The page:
Skip to content

Posts from the "Media Watch" Category

19 Comments

Anonymous NYPD Sources Blame Another Victim of Motorist Violence

Area of Roosevelt Avenue where a speeding driver killed a cyclist Tuesday afternoon. Image: Google Maps

Area of Roosevelt Avenue where a speeding driver killed a cyclist Tuesday afternoon. Image: Google Maps

A motorist killed a cyclist near Citi Field Tuesday afternoon. The driver was ticketed for speeding, but true to form, anonymous police sources and the media blamed the victim for his own death.

The crash happened on Roosevelt Avenue near 126th Street, under the elevated 7 train on the perimeter of the stadium, at around 12:48 p.m. According to NYPD and published reports, the driver of a Mercury minivan hit the cyclist from behind.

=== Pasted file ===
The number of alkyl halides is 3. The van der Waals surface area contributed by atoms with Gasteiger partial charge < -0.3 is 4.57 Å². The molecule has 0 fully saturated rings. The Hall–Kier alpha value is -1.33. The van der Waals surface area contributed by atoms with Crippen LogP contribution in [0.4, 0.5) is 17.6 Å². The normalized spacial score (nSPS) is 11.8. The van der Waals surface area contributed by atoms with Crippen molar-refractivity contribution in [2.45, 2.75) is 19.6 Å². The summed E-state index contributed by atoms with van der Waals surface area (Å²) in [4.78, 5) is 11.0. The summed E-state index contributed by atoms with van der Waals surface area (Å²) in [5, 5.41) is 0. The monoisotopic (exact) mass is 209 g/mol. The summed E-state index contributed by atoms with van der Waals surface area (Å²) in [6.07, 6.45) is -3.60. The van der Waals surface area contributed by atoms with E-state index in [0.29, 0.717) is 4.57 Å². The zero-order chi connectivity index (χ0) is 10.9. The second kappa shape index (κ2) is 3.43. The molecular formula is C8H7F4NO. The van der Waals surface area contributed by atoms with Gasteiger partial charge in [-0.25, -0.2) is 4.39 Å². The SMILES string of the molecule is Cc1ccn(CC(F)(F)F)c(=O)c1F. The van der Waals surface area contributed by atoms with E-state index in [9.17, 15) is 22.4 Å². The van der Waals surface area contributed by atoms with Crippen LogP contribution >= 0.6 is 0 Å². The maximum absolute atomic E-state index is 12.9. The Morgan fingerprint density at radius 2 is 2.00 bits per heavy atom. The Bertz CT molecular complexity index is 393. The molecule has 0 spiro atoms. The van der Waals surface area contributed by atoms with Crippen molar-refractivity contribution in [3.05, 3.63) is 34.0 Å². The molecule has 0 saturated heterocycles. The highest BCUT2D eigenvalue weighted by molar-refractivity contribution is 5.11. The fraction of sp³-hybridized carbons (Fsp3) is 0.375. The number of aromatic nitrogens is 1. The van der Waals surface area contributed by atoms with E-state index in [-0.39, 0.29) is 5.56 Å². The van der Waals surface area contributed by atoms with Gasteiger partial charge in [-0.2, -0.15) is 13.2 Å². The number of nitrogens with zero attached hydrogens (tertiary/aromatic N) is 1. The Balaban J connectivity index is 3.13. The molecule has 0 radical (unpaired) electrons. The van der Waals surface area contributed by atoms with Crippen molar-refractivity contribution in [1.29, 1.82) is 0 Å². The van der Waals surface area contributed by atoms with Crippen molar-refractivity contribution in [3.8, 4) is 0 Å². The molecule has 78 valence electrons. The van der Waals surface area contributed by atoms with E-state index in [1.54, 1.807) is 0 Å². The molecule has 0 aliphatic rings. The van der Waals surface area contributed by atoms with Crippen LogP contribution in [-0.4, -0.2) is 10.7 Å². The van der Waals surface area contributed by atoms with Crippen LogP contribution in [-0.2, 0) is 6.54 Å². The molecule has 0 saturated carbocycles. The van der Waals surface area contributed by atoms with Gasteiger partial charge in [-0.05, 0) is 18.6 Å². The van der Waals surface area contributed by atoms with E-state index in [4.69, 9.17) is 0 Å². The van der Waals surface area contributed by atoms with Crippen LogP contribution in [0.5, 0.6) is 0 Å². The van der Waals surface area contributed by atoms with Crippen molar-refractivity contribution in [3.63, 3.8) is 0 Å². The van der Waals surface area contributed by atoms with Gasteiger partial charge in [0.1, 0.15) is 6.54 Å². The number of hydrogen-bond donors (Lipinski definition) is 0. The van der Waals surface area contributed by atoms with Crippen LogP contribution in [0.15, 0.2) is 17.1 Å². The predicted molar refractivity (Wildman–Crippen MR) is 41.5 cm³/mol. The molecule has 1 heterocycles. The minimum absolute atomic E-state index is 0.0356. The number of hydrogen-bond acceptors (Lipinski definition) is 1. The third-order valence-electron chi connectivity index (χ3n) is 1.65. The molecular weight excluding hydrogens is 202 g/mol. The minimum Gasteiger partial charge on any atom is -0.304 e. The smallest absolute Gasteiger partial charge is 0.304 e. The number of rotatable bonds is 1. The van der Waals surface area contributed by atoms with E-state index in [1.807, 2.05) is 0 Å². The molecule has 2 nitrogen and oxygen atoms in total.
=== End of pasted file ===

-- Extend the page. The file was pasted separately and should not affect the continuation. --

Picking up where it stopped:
Photos and video of the scene show that the frame of the victim’s bike was snapped into pieces, with the minivan perpendicular to the sidewalk, its windshield shattered. The victim, whose name had not been released by police as of this morning, died at the scene.

The Post and DNAinfo reported that, according to unnamed police sources, the cyclist “cut in front” or “swerved into the path” of the driver. The NYPD spokesperson we spoke to had no such information. The spokesperson said police summonsed the driver for speeding — a crucial detail that was not reported in the press. So once again, unnamed NYPD personnel selectively leaked information that served to blame the victim, and reporters repeated it without question.

At this point the speeding ticket is the sole charge against the driver. The investigation into the crash is ongoing, NYPD told Streetsblog.